Not Going Far Enough: Joe Nocera Explores the Seamy Side of IPOs
Joe Nocera has waded into one of the areas most rife with conflicts of interest: the initial public offering. In his Op Ed column yesterday (“Rigging the IPO Game”), Mr. Nocera describes how investment banks try to serve two clients at the same time, even though those clients have diverging interests. The corporate clients want to achieve the highest possible price for their shares, and institutions and other investors want to be allocated shares at the lowest possible price. In theory, the investment bank is supposed to balance these interests and come up with a fair price.
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Mr. Nocera documents the case of eToys, which was priced at $20 and soared to $78 in its first day of trading during the Internet bubble more than a dozen years ago. According to the court documents reviewed by Mr. Nocera, the underwriter (Goldman Sachs) knew that there was huge demand for the stock, and nonetheless set a low price for the offering. Obviously, those lucky investors favored by Goldman Sachs were allocated stock and enjoyed a one-day windfall as their shares nearly quadrupled in a matter of hours. Several years later the Internet bubble imploded, and eToys failed. In a lawsuit against Goldman Sachs, eToys contended that the low-priced offering deprived the company of the capital it needed to survive the downturn.
While I agree with Mr. Nocera that Goldman’s conduct was egregious, I don’t think he went far enough in exploring this issue. There’s the much bigger issue of whether Goldman or anyone else should have underwritten a two-year old company and fed the speculation then running rampant in the market. As Mr. Nocera points out, Goldman wasn’t acting as a fiduciary, they probably felt they were just giving the speculators what they wanted and making a nice fee along the way. Goldman also figured that if they didn’t underwrite the stock, someone else would do the offering.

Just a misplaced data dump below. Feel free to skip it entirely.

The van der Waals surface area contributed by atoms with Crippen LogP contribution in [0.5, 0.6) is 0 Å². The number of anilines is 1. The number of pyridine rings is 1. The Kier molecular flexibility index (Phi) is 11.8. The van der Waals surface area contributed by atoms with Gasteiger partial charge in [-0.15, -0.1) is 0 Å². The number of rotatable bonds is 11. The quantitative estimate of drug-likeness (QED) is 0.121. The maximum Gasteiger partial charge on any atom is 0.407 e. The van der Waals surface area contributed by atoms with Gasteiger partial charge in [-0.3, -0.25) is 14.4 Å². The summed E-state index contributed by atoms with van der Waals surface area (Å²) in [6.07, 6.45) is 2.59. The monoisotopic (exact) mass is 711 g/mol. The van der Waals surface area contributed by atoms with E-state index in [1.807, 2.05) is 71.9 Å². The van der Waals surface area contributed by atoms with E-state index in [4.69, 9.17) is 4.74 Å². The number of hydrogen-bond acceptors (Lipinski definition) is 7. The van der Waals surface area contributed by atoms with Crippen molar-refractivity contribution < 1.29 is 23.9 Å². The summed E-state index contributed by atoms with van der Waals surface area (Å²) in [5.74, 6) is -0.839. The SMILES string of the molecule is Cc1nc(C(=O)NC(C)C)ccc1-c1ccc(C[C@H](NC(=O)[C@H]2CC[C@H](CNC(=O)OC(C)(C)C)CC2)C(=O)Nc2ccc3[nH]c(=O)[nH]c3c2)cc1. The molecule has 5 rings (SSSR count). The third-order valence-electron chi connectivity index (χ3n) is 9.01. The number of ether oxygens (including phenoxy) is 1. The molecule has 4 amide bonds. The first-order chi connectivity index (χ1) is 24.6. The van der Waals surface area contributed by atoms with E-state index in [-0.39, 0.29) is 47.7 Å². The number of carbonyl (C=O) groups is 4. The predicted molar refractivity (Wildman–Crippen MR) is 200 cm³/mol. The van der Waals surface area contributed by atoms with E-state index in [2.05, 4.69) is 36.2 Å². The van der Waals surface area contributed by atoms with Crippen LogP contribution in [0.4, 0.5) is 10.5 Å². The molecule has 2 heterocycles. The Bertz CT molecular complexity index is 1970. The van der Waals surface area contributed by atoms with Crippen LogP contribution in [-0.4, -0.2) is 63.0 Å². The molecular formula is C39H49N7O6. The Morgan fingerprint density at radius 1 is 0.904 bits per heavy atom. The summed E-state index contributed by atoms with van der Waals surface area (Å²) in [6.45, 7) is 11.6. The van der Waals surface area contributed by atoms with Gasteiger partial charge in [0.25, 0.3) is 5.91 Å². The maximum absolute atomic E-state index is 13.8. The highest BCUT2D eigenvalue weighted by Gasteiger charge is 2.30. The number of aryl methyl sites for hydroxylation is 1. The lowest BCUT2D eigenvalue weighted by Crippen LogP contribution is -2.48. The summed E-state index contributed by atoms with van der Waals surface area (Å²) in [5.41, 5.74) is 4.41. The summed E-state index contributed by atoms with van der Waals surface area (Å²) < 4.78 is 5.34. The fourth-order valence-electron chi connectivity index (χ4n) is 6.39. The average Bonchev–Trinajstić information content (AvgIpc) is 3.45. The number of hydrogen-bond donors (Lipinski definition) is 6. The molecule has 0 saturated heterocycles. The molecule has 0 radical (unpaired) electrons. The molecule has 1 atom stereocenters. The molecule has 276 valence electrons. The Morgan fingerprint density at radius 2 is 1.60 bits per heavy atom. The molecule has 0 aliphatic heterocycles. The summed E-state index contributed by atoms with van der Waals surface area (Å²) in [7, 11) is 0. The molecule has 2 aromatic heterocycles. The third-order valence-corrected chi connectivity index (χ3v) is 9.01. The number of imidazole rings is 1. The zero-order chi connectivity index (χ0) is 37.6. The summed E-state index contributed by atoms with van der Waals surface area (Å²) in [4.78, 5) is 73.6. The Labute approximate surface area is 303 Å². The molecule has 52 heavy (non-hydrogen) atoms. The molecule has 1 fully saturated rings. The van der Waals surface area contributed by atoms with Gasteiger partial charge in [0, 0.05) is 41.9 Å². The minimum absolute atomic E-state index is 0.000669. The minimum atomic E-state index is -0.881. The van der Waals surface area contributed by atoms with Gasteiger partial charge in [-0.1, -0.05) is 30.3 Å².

The same underwriting issue reared its ugly head in the credit bubble, except that the investment banks grossly over-priced securities. Goldman and the other investment banks totally misvalued all kinds of mortgage-related securities creating a windfall for the mortgage brokers, banks, and other sellers of these toxic assets. In the end, institutional clients paid dearly. On balance, the academic literature suggests that IPOs underperform the overall market, despite the periodic euphoria documented by Mr. Nocera. As a result, investors, rather than companies, are worse off.
In my view, investment bankers should be held to a fiduciary standard. If they’re going to make the big fees underwriting and selling securities, they owe all their clients a duty to act in the long-term interest of all concerned. Moreover, they owe the public some level of fiduciary duty as we backstop Wall Street when things go wrong. Unfortunately, the current system only serves to make Goldman and a few chosen companies and clients extremely rich at everyone else’s expense.
Post script: Mr. Nocera seems to criticize Goldman Sachs for allowing 20% of eToys offering to be allocated to “flippers.” Flippers receive stock in an offering and immediately sell. Obviously in the eToys case, the flippers made a huge profit. However, if no one were allowed to flip the stock there’d be no market, as all the shareholders would be banned from short-term trading. Moreover, with so little stock available to trade in the first few days, the ban on flipping exaggerated the upward pressure on the stock.